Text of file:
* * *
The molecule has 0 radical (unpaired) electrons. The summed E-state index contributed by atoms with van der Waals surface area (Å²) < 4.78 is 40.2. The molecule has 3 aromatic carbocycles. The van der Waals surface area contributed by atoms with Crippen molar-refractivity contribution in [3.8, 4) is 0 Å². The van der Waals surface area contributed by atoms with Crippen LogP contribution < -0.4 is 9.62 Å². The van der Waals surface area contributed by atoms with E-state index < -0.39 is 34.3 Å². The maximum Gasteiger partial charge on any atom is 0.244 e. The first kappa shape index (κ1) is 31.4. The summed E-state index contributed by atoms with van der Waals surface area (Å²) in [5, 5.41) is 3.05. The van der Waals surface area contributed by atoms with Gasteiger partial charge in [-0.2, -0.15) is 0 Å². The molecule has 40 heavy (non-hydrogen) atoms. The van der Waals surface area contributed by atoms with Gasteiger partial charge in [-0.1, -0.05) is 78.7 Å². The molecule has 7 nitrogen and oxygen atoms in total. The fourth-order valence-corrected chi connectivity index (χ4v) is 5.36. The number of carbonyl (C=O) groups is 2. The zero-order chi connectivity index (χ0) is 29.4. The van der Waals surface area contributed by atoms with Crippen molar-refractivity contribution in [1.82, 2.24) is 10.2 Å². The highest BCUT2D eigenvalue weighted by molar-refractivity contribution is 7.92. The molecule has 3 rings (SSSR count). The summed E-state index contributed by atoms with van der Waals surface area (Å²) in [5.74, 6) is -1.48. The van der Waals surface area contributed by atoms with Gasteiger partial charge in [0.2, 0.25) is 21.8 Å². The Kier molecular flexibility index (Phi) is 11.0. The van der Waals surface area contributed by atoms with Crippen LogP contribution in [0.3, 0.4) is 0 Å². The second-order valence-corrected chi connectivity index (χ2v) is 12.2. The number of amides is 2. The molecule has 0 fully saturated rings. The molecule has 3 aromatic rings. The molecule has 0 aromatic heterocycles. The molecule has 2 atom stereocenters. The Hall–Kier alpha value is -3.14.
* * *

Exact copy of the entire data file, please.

The molecule has 0 radical (unpaired) electrons. The summed E-state index contributed by atoms with van der Waals surface area (Å²) < 4.78 is 40.2. The molecule has 3 aromatic carbocycles. The van der Waals surface area contributed by atoms with Crippen molar-refractivity contribution in [3.8, 4) is 0 Å². The van der Waals surface area contributed by atoms with Crippen LogP contribution < -0.4 is 9.62 Å². The van der Waals surface area contributed by atoms with E-state index < -0.39 is 34.3 Å². The maximum Gasteiger partial charge on any atom is 0.244 e. The first kappa shape index (κ1) is 31.4. The summed E-state index contributed by atoms with van der Waals surface area (Å²) in [5, 5.41) is 3.05. The van der Waals surface area contributed by atoms with Gasteiger partial charge in [-0.2, -0.15) is 0 Å². The molecule has 40 heavy (non-hydrogen) atoms. The van der Waals surface area contributed by atoms with Gasteiger partial charge in [-0.1, -0.05) is 78.7 Å². The molecule has 7 nitrogen and oxygen atoms in total. The fourth-order valence-corrected chi connectivity index (χ4v) is 5.36. The number of carbonyl (C=O) groups is 2. The zero-order chi connectivity index (χ0) is 29.4. The van der Waals surface area contributed by atoms with Crippen molar-refractivity contribution in [1.82, 2.24) is 10.2 Å². The highest BCUT2D eigenvalue weighted by molar-refractivity contribution is 7.92. The molecule has 3 rings (SSSR count). The summed E-state index contributed by atoms with van der Waals surface area (Å²) in [5.74, 6) is -1.48. The van der Waals surface area contributed by atoms with Gasteiger partial charge in [0.2, 0.25) is 21.8 Å². The Kier molecular flexibility index (Phi) is 11.0. The van der Waals surface area contributed by atoms with Crippen LogP contribution in [0.3, 0.4) is 0 Å². The second-order valence-corrected chi connectivity index (χ2v) is 12.2. The number of amides is 2. The molecule has 0 fully saturated rings. The molecule has 3 aromatic rings. The molecule has 0 aromatic heterocycles. The molecule has 2 atom stereocenters. The Hall–Kier alpha value is -3.14.